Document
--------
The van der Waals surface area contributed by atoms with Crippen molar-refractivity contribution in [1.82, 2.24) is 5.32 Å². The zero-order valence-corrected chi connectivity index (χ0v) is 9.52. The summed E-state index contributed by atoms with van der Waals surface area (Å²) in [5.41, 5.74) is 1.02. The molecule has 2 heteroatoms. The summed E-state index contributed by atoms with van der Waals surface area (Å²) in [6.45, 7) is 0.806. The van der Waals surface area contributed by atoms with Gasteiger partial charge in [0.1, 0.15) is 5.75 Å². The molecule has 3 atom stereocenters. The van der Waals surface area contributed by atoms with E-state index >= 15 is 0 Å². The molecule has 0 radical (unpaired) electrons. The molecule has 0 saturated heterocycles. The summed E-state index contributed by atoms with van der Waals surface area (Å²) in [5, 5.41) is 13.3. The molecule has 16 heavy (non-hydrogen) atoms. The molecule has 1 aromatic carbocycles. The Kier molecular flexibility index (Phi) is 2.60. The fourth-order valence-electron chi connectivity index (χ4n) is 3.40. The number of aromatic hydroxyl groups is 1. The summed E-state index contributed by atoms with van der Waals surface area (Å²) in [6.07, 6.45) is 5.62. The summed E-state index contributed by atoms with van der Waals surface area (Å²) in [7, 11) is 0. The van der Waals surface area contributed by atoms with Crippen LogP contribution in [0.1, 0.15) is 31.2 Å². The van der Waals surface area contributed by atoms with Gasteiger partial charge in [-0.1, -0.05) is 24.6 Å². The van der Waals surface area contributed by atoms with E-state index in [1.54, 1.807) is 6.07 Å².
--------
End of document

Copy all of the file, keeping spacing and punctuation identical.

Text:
The van der Waals surface area contributed by atoms with Crippen molar-refractivity contribution in [1.82, 2.24) is 5.32 Å². The zero-order valence-corrected chi connectivity index (χ0v) is 9.52. The summed E-state index contributed by atoms with van der Waals surface area (Å²) in [5.41, 5.74) is 1.02. The molecule has 2 heteroatoms. The summed E-state index contributed by atoms with van der Waals surface area (Å²) in [6.45, 7) is 0.806. The van der Waals surface area contributed by atoms with Gasteiger partial charge in [0.1, 0.15) is 5.75 Å². The molecule has 3 atom stereocenters. The van der Waals surface area contributed by atoms with E-state index >= 15 is 0 Å². The molecule has 0 radical (unpaired) electrons. The molecule has 0 saturated heterocycles. The summed E-state index contributed by atoms with van der Waals surface area (Å²) in [5, 5.41) is 13.3. The molecule has 16 heavy (non-hydrogen) atoms. The molecule has 1 aromatic carbocycles. The Kier molecular flexibility index (Phi) is 2.60. The fourth-order valence-electron chi connectivity index (χ4n) is 3.40. The number of aromatic hydroxyl groups is 1. The summed E-state index contributed by atoms with van der Waals surface area (Å²) in [6.07, 6.45) is 5.62. The summed E-state index contributed by atoms with van der Waals surface area (Å²) in [7, 11) is 0. The van der Waals surface area contributed by atoms with Crippen LogP contribution in [0.1, 0.15) is 31.2 Å². The van der Waals surface area contributed by atoms with Gasteiger partial charge in [-0.1, -0.05) is 24.6 Å². The van der Waals surface area contributed by atoms with E-state index in [1.54, 1.807) is 6.07 Å².